14 Table question Class has 50 students 20 male (M), 25 browneyed (B) For a randomly chosen student what is the range of possible values for p = P(M B)? (a) p.4 (b).4 p.5 (c).4 p.9 (d).5 p.9 (e).5 p January 1, / 22
15 Table Question Experiment: 1. Your table should make 9 rolls of a 20sided die (one each if the table is full). 2. Check if all rolls at your table are distinct. Repeat the experiment five times and record the results. For this experiment, how would you define the sample space, probability function, and event? Compute the true probability that all rolls (in one trial) are distinct and compare with your experimental result. January 1, / 22
16 Jon s dice Jon has three sixsided dice with unusual numbering. A game consists of two players each choosing a die. They roll once and the highest number wins. Which die would you choose? January 1, / 22
17 Board Question 1. Make probability tables for the red and which dice. 2. Make a probability table for the product sample space of red and white. 3. Compute the probability that red beats white. 4. Pair up with another group. Have one group compare red vs. green and the other compare green vs. red. Based on the three comparisons rank the dice from best to worst. January 1, / 22
18 Computations for solution Red die White die Green die Outcomes Probability 5/6 1/6 3/6 3/6 1/6 5/6 The 2 2 tables show pairs of dice. Each entry is the probability of seeing the pair of numbers corresponding to that entry. The color gives the winning die for that pair of numbers. (We use black instead of white when the white die wins.) Red 3 6 Green 1 4 White /36 15/36 3/36 3/36 3/36 3/36 15/36 15/36 Green 1 4 5/36 1/36 25/36 5/36 January 1, / 22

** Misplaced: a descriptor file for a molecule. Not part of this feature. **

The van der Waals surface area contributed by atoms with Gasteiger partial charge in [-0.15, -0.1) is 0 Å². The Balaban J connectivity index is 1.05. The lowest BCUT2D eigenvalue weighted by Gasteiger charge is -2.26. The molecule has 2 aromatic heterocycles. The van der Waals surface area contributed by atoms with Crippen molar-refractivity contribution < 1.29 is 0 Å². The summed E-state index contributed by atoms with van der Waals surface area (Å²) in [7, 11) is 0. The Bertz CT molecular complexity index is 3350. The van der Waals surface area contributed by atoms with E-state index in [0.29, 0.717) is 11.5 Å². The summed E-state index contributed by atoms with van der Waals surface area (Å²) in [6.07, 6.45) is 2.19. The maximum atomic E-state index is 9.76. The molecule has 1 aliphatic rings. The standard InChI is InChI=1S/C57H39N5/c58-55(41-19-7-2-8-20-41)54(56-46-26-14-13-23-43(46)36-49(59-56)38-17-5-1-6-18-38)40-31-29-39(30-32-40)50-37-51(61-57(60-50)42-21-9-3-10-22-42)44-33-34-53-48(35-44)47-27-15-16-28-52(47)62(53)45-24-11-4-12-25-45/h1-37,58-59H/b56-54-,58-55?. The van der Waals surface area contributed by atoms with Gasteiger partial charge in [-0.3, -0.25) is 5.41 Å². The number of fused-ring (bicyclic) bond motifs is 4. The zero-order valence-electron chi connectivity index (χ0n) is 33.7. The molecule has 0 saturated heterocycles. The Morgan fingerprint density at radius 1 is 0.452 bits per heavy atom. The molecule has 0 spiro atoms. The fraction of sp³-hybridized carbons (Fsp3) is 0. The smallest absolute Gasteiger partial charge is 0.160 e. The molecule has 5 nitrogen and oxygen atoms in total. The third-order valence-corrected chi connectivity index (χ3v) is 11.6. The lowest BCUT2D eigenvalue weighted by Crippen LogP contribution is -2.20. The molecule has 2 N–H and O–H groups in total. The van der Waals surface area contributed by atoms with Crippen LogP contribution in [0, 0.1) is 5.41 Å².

19 Answer to board question continued White Green Red /36 3/36 15/36 3/36 5/36 1/36 25/36 5/36 Green 1 4 3/36 15/36 3/36 15/36 The three comparisons are: P(red beats white) = 21/36 = 7/12 P(white beats green) = 21/36 = 7/12 P(green beats red) = 25/36 Thus: red is better than white is better than green is better than red. There is no best die: the property of being better than is nontransitive. January 1, / 22
20 Concept Question Lucky Larry has a coin that you re quite sure is not fair. He will flip the coin twice It s your job to bet whether the outcomes will be the same (HH, TT) or different (HT, TH). Which should you choose? 1. Same 2. Different 3. It doesn t matter, same and different are equally likely January 1, / 22
21 Board Question Lucky Larry has a coin that you re quite sure is not fair. He will flip the coin twice It s your job to bet whether the outcomes will be the same (HH, TT) or different (HT, TH). Which should you choose? 1. Same 2. Different 3. Doesn t matter Question: Let p be the probability of heads and use probability to answer the question. (If you don t see the symbolic algebra try p =.2, p=.5) January 1, / 22
22 MIT OpenCourseWare Introduction to Probability and Statistics Spring 2014 For information about citing these materials or our Terms of Use, visit: